How to do a performance review for your Life
Annual Personal Performance Reviews or APPRs, are important for revealing our progress overtime. It has allowed me to make smarter and wiser decisions for the following year. It has also given me the opportunity to experiment with things that were not made clear to me the previous year.
APPRs are more effective when you have a rhythm in place for attack and review throughout the year. This rhythm is key for intentional growth.
I’m going to explain the process I use to review my year. I track all this information on my Life Management System, which helps me organise and reflect upon my recordings. Furthermore, this review assumes you have a primary goal in mind, so if you want to follow along, make sure that you have a goal that you can refer to.
This is important because without review there is no way of determining our progress. It is an opportunity for us to know how to make changes moving forward. Too many of us move from one year to the next without intelligence. This process will give you the intelligence you need.
Most people are unable to reach their goals because they do not use a system. The APPR method is part of a larger system that helps keep you on track. When you fail to plan you plan to fail. Reviewing initiates the planning required to help you reach your goals.
Let’s get started!
Your success lives within your review
Questions are the answer. When you ask the right questions you set the stage to creatively discover the answers. A good APPR process requires good questions. This session will be structured around the following questions:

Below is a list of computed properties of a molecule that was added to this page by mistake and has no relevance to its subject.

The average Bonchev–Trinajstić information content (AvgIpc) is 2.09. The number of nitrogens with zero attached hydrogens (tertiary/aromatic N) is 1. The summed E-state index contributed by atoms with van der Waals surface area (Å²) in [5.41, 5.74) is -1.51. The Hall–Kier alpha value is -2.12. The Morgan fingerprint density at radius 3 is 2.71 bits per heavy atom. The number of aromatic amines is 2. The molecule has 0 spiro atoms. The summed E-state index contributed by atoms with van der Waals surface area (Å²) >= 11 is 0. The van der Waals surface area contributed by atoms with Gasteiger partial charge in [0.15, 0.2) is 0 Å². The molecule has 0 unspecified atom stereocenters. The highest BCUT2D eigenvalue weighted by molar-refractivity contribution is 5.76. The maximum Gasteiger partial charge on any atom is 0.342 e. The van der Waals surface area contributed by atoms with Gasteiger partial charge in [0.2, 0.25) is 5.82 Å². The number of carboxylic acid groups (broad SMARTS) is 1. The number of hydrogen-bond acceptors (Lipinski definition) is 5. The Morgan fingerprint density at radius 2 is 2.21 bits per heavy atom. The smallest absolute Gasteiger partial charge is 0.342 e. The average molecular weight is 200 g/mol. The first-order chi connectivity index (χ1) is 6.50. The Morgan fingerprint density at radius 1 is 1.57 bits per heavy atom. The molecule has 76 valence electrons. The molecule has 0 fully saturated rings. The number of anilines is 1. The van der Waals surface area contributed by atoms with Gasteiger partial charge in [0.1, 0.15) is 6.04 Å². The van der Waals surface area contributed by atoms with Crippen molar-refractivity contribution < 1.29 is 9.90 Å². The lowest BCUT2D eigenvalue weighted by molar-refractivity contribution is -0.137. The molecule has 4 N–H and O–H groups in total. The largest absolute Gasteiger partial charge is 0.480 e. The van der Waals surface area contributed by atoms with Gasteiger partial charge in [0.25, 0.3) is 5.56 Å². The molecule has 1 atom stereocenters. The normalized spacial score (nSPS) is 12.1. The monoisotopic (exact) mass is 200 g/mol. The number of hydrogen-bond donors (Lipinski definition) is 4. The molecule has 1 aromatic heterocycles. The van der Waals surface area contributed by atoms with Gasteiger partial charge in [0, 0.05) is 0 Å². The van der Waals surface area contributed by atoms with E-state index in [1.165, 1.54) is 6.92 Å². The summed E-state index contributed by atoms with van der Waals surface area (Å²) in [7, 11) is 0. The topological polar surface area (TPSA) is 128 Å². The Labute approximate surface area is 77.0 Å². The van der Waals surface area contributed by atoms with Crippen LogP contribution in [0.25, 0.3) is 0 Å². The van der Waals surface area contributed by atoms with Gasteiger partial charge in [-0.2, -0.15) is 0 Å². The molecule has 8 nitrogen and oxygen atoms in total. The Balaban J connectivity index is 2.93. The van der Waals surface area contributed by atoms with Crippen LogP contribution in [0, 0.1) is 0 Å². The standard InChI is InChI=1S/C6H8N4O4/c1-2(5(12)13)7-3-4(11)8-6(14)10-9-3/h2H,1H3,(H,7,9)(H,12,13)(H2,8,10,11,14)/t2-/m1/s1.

- Did you achieve your primary aim?
- How much effort did you give towards your goals?
- How aligned was this to your core values?
- What didn’t go well?
- What did go well?
- What are my lessons learned?
- How can things improve?
So with that said let’s get started!
Did you achieve your primary aim?
Your primary aim is a specific goal you want to achieve. This idea was generated from the book ‘Think & Grow Rich.‘ Having a primary aim allows you to focus on one thing, and reduce distraction. A primary aim is also the key to unlocking many other aims you may have in life.
If you were able to achieve your primary aim then great! For example, my primary aim in 2022 was to create digital courses and make sales. I’m proud to say I hit that aim. If you were successful, highlight what you achieved and what the metric for success was. Being clear about your metrics for success will help generate those metrics.
If you did not achieve your primary aim, it is still important to highlight what you did achieve. The next question may reveal this but you may want to address why you think you didn’t achieve your aim. This could be related to a whole lot of things which we will discuss for the next question.
How much effort did you give towards your goals?